WOOSTER — Beer = grain, hops, yeast, water.

Unless, of course, you own a craft brewery. Then, innovators like Josh Dunn, Jared Channell and Greg Snyder look to some alternatives.

The result is bottles of Spruce Willis and Dancing Hen Mushroom Porter.

Those are only two of the dozens of beers that will be available for tasting at the Wayne Center for the Arts fourth annual Brewfest Wooster on Saturday, Jan. 20, from 6-10 p.m. in the Wooster Transit building at 1450 Spruce St. Ext. Tickets are $40 presale and $50 at the door. Designated drivers can be admitted for $10.

Breweries will come set up tasting stations on their own, according to WCA executive director Josh Coy, while others will be brought in by Heidelberg Distributing Co. in Lorain and Premium Beverage Supply in Hilliard. Heidelberg alone is planning to bring 16 beers from breweries as close as Thirsty Dog in Akron and as far away as Juneau, Alaska.

Dunn and company are the owners and brewmasters at BirdFish Brewing Co. in Columbiana, a town of about 6,000 in just west of the Ohio-Pennsylvania state line. "We really enjoyed brewing as home brewers," he said, and getting a reaction from the friends and family who taste tested their newest concoctions. By 2015, BirdFish had opened a small brewery and tasting room in downtown Columbiana.

Starting with a single-barrel system allowed for a lot of experimentation in small batches. "The response has been great to the point we just got a new production facility and a seven-barrel system," Dunn said.

Spruce Willis, a dark lager infused with a spruce essence that started with the brewers actually pressing spruce needles for their oils and juices, is a seasonal brew. Made only over the winter months, the spruce "gives it a nice, clean kind of pine-y taste," Dunn said, "and the aroma is amazing on it."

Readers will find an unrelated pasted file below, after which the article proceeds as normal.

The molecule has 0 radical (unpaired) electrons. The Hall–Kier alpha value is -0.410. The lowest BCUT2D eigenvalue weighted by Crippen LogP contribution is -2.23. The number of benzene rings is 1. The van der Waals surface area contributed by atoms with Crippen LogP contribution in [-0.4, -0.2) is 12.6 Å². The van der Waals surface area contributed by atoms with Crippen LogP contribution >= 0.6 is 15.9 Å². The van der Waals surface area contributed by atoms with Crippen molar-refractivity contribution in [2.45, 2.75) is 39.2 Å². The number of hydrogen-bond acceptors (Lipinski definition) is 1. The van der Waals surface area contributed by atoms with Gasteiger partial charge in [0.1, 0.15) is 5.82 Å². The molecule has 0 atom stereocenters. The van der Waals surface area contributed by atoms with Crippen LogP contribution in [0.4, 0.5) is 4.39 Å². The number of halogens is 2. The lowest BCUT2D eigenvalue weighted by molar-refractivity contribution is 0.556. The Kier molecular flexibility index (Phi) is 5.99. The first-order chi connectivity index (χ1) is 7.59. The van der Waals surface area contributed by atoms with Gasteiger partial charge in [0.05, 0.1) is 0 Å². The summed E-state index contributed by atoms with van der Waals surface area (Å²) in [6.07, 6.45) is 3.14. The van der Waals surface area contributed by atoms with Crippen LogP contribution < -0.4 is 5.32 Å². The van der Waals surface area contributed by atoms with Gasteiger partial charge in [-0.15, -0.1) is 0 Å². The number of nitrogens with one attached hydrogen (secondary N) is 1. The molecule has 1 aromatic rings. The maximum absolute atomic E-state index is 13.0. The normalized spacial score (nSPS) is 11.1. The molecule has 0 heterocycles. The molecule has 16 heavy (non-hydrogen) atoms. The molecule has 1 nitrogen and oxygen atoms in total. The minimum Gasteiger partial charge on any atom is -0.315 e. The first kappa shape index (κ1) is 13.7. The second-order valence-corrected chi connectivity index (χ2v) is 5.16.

The first time around, BirdFish "sold a full barrel, 31 gallons, in about three hours," he said. The larger system allows for higher production and the spruce oil now comes from an independent manufacturer.

As the name implies, the Dancing Hen Mushroom Porter's not-so-secret ingredient is the Sheepshead — also known as Hen-of-the-Woods — mushroom. The addition gives the otherwise robust lager "a certain earthy taste," according to Dunn.

As a beer aficionado, Dunn said he "probably originally started out with hoppy beers in college" but lately has gotten more involved with the creation of sour beers, those with an intentionally acidic or tart taste. "It's more complex. It's interesting," he said. "There is so much complexity."

BirdFish is one of four breweries new to Brewfest Wooster, along with BrewDog, a Scottish brewery that only recently launched DogTap Columbus. Also making their first appearances are the HiHO Brewing Co. from Cuyahoga Falls and Wolf's Ridge Brewing of Columbus. Local favorites JAFB Wooster Brewery and the Millersburg Brewing Co. also will be on hand.

The admission ticket gets a person in the door and provides them with a 10-punch tasting ticket. There also will be wine for sale by the glass, Coy said, as well as a variety of non-alcoholic beverages. The beers available for sampling will not be offered for retail during the Brewfest.

This year, Buehler's is catering the event, with "basically a Tex-Mex offering of tacos" — fish tacos, pulled pork tacos and pulled chicken tacos, along with rice bowls and some vegan and vegetarian offers as well. Tacos are $7 each or two for $10.

The music comes from a band new to BrewFest. Honey and Blue, fronted by Adam Darling and Stephanie Amber, is a Columbus-based group with what Coy termed a "groovy, funky, smooth kind of soulful sound. Their vibe is good for the room, but it's not going to be overbearing."

As always, the event will be held in the Wooster Transit garage, a "cool industrial space" that Coy said he was reconfigured from previous years in order to provide a bit more room to roam. The Transit also will provide rides home (inside its service area) for $10.

A few corporate tables remain for the event. A table for eight is $750 and gains those person one-hour early entry, plus food.

By the end of the evening, Coy said, awards will be presented to the first- and second-place beers, as voted by the brewers themselves, as well as a People's Choice Award, which will decided by tips.

Proceeds from BrewFest go toward the general operation of the WCA and Coy said he already has plans to extend the brew offerings for BrewFest Wooster 2019, including more vendors from Cincinnati, southern Ohio and Toledo.

Reporter Tami Mosser can be reached at tmosser@the-daily-record.com or 330-287-1655. She is @tamimosser on Twitter.